Jessi Streib is an Associate Professor of Sociology at Duke University. She is the author of three books: The Power of the Past: Understanding Cross-Class Marriages, Privilege Lost: Who Leaves the Upper Middle Class and How They Fall: Who Leaves the Upper Middle Class and How They Fall, and The Accidental Equalizer: How Luck Determines Pay After College. Her work can be viewed on her website: www.jessistreib.com. Follow her on Twitter @JessiStreib
Below I interview Dr. StreiB:
AM: What is “luckocracy” and how does it work?
A luckocracy is an opportunity structure that awards outcomes based upon luck. By basing outcomes on luck, it does not base them upon class. And so people from unequal class backgrounds receive equal chances to get ahead.
AM: How does hidden job information and class neutrality work to level the playing field?
The luckocracy is formed by two joint pillars: hidden information about where and how to get ahead, and class-neutral selection criteria. Hidden information forces people from each class background to guess where and how to get ahead, and class-neutral selection criteria mean that their guesses have the same chance of paying off. In this way, luck shapes outcomes because guessing well is what gets people ahead, not class or the resources associated with it.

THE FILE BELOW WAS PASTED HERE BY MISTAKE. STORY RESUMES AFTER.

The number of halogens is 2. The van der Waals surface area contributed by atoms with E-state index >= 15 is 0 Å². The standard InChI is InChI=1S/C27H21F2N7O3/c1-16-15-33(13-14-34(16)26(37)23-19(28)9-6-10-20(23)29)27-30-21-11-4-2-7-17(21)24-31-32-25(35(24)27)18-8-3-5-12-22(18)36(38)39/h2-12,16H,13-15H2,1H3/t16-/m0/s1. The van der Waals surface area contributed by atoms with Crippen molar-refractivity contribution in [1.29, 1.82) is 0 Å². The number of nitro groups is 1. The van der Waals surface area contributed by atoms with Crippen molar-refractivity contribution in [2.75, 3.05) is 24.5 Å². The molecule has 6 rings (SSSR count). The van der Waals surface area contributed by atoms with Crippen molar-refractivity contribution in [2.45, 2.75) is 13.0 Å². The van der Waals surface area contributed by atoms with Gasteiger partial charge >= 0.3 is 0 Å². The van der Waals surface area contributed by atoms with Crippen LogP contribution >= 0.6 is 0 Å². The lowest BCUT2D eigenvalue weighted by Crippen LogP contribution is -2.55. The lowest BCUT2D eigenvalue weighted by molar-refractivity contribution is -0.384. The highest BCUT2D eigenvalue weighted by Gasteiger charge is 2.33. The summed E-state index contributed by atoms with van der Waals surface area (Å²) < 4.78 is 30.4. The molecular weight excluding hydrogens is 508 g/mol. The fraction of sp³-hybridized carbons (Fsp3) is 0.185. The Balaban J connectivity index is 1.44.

The luckocracy operates in the mid-tier business labor market: the labor market for business majors from non-elite universities hired to do jobs such as tracking inventory, monitoring marketing campaigns, overseeing payroll, recruiting workers, and managing projects. In this labor market, information about where to get ahead is hidden: most candidates don’t know what jobs pay until they get an offer since this information isn’t in job ads, revealed in interviews, or knowable to students’ connections. Information about how to get ahead is also hidden from students of all classes and their connections. Students know the general competencies that hiring agents seek but don’t know how the person evaluating them defines or evaluates those competencies. Are strong communication skills shown through speaking concisely or giving thorough answers? If employers are looking for leadership and teamwork, should students talk about their accomplishments by saying “I” or “we”? Hiring agents often feel strongly about these issues, but students don’t know their criteria, and so have to guess how to present themselves to each evaluator.